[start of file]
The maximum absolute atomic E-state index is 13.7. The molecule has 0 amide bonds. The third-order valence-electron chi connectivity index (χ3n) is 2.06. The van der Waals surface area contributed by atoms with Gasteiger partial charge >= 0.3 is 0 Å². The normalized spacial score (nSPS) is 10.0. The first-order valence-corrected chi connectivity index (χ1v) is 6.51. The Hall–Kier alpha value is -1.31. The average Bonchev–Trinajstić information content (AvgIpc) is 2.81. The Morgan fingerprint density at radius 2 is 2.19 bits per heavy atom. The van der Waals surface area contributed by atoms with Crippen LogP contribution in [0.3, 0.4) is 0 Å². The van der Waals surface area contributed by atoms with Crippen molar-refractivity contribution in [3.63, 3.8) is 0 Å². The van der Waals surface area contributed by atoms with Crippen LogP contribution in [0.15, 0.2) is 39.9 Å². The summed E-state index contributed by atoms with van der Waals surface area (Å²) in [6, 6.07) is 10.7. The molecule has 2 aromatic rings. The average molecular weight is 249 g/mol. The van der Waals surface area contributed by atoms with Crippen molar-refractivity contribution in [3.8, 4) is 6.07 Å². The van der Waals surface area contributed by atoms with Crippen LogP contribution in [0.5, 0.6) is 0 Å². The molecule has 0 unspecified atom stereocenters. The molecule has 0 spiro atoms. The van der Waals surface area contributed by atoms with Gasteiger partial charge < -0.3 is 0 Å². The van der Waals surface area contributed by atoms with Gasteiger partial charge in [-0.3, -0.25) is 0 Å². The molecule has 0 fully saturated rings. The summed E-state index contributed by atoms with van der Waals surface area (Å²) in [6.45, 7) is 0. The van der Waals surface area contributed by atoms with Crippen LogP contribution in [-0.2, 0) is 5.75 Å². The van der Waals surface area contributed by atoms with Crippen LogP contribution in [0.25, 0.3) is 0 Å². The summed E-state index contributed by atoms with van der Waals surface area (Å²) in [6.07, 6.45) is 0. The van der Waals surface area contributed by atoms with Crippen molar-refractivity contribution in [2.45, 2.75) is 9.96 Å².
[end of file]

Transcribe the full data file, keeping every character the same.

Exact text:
The maximum absolute atomic E-state index is 13.7. The molecule has 0 amide bonds. The third-order valence-electron chi connectivity index (χ3n) is 2.06. The van der Waals surface area contributed by atoms with Gasteiger partial charge >= 0.3 is 0 Å². The normalized spacial score (nSPS) is 10.0. The first-order valence-corrected chi connectivity index (χ1v) is 6.51. The Hall–Kier alpha value is -1.31. The average Bonchev–Trinajstić information content (AvgIpc) is 2.81. The Morgan fingerprint density at radius 2 is 2.19 bits per heavy atom. The van der Waals surface area contributed by atoms with Crippen LogP contribution in [0.3, 0.4) is 0 Å². The van der Waals surface area contributed by atoms with Crippen molar-refractivity contribution in [3.63, 3.8) is 0 Å². The van der Waals surface area contributed by atoms with Crippen LogP contribution in [0.15, 0.2) is 39.9 Å². The summed E-state index contributed by atoms with van der Waals surface area (Å²) in [6, 6.07) is 10.7. The molecule has 2 aromatic rings. The average molecular weight is 249 g/mol. The van der Waals surface area contributed by atoms with Crippen molar-refractivity contribution in [3.8, 4) is 6.07 Å². The van der Waals surface area contributed by atoms with Crippen LogP contribution in [0.5, 0.6) is 0 Å². The molecule has 0 unspecified atom stereocenters. The molecule has 0 spiro atoms. The van der Waals surface area contributed by atoms with Gasteiger partial charge < -0.3 is 0 Å². The van der Waals surface area contributed by atoms with Gasteiger partial charge in [-0.3, -0.25) is 0 Å². The molecule has 0 fully saturated rings. The summed E-state index contributed by atoms with van der Waals surface area (Å²) in [6.45, 7) is 0. The van der Waals surface area contributed by atoms with Crippen LogP contribution in [-0.2, 0) is 5.75 Å². The van der Waals surface area contributed by atoms with Crippen LogP contribution in [0.25, 0.3) is 0 Å². The summed E-state index contributed by atoms with van der Waals surface area (Å²) in [6.07, 6.45) is 0. The van der Waals surface area contributed by atoms with Crippen molar-refractivity contribution in [2.45, 2.75) is 9.96 Å².